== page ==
A huge part of travel is the process of getting there. The often heard phrase of ” it’s not just about the destination” is 100% true. If I had to add up all the hours spent so far on this trip getting from place A to place B, I would have to write off a big chunk of this trip. So it’s important that I remind myself that the process of getting there is to be enjoyed and not just endured, which is probably one of the most challenging things to do when traveling.
As with all the traveling we have done so far in South East Asia, the bus is not full until it is FULL. We are squeezed into the minivan with 15 or so other travelers and make our way for 2 hours from Pakse to the boat site, where it’s a short boat ride across the river to Don Khong, the largest of the riverine archipelago islands on the Mekong. This will be our home for two nights where we hope to catch a glimpse of the endangered Irrawaddy dolphin.
With the check-in admin out-of-the-way, we hire a couple of bicycles and set off to explore this sleepy hollow. The road is bumpy and slippery and it’s great fun trying to get my cycling rhythm back. Soon though, my out of cycling conditioned butt starts to feel some pain and I vouch never again to complain about my bike back home, which compared to the one I am currently on is the equivalent of a Mercedes.
It’s impossible not to get into the laid back energy of the island as the fastest moving things around are us, pedaling along slowly to take in the surrounding sights. Children play around in the sand, dogs and cats lie in the shade and hardly lift their heads as we pass by, people sit under the cover of their houses on stilts or lie on their hammocks.
A lady and her daughter tend to their rice paddy and smile broadly for my boyfriend as he stops to take photos of them. He beats a hasty retreat when the old lady starts signaling toward her daughter and making hand signals which leave no doubt as to her intentions for her daughter to be “coupled” to him.
The afternoon light is exquisite as we stop at an old temple to admire the paintings and architecture. There are signs of monastic life with a number of orange robes out to dry, but it’s too hot for anyone to venture out to chat.
We make our way back to our hotel where the only activity available to engage in, is to sit at the restaurant deck overlooking the river and drink ice-cold beer and eat delicious food.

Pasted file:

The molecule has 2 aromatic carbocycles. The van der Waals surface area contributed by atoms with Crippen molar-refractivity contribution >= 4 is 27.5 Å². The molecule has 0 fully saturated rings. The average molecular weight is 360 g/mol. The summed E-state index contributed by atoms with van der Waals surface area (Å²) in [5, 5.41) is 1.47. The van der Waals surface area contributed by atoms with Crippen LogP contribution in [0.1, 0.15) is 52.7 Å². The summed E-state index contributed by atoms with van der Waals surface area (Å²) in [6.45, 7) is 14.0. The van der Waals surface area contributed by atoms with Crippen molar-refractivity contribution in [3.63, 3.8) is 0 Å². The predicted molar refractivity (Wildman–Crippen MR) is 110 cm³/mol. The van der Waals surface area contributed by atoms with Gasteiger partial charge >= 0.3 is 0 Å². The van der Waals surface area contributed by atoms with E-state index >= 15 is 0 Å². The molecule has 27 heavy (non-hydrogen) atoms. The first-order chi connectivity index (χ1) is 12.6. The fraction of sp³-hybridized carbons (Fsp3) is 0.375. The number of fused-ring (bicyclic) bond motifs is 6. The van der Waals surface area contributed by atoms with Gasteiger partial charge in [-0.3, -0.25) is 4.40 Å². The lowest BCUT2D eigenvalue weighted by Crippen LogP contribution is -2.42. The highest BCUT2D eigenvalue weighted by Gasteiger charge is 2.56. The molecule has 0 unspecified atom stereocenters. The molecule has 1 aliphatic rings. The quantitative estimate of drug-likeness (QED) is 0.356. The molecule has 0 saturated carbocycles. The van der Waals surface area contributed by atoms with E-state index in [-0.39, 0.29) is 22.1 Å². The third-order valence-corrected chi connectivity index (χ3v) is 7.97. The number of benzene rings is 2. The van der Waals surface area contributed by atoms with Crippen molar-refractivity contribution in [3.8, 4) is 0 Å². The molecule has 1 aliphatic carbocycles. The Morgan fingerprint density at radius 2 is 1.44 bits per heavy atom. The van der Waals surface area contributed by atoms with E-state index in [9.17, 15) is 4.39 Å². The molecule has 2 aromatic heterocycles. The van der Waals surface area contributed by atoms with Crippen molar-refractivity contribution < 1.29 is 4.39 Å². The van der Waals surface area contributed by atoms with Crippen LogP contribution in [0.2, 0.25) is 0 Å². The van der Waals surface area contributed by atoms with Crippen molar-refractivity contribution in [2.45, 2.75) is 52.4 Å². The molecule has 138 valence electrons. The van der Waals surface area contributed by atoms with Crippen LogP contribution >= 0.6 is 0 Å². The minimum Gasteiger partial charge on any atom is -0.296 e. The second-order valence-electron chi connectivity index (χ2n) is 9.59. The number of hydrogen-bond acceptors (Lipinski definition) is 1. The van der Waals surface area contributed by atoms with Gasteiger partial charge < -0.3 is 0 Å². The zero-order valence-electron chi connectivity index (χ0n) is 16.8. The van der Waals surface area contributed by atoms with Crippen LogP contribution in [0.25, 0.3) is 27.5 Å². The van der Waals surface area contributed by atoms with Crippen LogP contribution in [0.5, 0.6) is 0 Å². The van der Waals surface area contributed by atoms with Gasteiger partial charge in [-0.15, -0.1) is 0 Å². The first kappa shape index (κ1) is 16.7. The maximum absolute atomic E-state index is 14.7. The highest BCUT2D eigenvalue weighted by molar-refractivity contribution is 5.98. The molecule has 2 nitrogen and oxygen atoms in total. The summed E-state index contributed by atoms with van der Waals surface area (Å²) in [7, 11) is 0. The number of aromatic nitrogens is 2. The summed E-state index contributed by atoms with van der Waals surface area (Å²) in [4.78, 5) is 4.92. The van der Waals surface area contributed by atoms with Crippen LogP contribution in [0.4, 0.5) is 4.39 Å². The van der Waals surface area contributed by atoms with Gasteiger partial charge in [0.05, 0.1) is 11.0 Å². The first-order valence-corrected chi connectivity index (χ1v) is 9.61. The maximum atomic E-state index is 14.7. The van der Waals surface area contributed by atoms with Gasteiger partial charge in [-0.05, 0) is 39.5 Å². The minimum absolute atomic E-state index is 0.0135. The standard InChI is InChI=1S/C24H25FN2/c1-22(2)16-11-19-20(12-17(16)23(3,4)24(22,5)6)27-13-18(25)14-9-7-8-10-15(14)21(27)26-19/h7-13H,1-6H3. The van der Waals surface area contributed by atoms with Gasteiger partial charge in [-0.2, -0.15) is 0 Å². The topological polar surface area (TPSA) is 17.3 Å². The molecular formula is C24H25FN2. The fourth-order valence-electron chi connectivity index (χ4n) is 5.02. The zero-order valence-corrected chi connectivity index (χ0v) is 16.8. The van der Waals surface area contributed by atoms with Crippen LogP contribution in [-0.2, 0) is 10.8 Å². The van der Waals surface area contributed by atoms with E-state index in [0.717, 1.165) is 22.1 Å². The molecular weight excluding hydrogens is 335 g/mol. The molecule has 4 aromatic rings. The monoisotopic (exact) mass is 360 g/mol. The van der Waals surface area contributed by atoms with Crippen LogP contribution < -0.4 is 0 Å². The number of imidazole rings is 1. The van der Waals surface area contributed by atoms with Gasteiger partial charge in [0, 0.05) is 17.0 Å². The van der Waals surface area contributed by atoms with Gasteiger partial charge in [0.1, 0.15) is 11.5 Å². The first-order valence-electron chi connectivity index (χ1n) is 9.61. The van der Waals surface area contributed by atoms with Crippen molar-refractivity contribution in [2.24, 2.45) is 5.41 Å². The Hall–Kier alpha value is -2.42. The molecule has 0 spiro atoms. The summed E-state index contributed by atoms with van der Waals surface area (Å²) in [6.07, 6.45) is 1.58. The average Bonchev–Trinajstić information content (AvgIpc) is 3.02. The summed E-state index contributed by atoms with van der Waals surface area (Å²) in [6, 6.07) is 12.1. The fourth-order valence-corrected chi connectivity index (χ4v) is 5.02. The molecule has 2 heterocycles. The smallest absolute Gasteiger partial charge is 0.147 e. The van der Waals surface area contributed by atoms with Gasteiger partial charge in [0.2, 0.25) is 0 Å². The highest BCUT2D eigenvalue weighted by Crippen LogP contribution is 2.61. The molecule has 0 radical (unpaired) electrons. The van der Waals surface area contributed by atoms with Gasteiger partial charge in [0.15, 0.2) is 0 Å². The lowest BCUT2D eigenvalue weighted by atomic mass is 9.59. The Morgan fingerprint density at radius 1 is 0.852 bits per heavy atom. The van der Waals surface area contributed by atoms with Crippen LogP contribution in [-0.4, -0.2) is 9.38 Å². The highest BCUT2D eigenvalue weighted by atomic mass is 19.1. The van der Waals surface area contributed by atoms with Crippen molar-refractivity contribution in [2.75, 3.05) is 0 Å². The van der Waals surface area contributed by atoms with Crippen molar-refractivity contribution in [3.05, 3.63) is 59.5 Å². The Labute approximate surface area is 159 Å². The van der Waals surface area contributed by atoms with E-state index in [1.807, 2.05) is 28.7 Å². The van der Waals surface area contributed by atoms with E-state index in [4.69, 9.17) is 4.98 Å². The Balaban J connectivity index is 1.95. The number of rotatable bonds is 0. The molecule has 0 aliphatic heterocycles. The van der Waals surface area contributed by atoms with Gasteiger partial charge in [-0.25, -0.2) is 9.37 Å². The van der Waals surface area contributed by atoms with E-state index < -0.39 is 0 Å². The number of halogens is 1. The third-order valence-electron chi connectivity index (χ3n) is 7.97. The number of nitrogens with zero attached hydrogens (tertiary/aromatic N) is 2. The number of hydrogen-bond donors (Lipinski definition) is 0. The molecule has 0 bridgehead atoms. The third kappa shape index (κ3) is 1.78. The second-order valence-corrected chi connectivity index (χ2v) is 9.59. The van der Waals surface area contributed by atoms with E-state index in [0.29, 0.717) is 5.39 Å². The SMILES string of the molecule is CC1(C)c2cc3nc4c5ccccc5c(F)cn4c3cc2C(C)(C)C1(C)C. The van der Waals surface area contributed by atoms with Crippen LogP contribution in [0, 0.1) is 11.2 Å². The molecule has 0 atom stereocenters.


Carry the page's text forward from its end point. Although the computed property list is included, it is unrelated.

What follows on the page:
The next day starts early with a lovely sunrise over the river, some breakfast and then it’s off on our adventures. We sit for hours on a long-tailed boat as we meander our way around the islands then finally get to Don Khone. Our boat handler, come guide, organizes us bicycles, whizzes us through the old railway locomotive and waterfalls and then we cycle off in haste down a sandy, windy road where we are sent off with a local fisherman on his 5 m long x 1 m wide wooden boat down the Mekong, through some rapids, onto the Cambodian border where we get to see the shy, elusive and highly endangered dolphin.
It’s the middle of the day, the sun is high and hot and we have no shade or cover. But regardless of the heat and the discomfort (a tiny wooden boat with no room to move), the setting and the experience is magical. As I dangle my legs over the edge of the boat into the cool waters of the Mekong, with rare, endangered dolphins occasionally coming up for air around us, and the beat of Gangnam Style being played full volume from the Cambodian border post, I consider myself to be one of the luckiest people alive.
All too soon our guide starts up the little engine and maneuvers the boat up the rapids and back to his little village where we do not give up the chance to plunge into the river to cool off. There is nobody around and we have this little bit of Mekong paradise to ourselves, which makes all the bum-numbing hours to get here a very small price to pay for the privilege.
The islands have provided us with a much-needed reprieve back to nature. We feel invigorated and ready to continue our trip northwards to Luang Prabang, which we will start tomorrow. For now, we have a little more lazing around to do on the hammock mecca islands.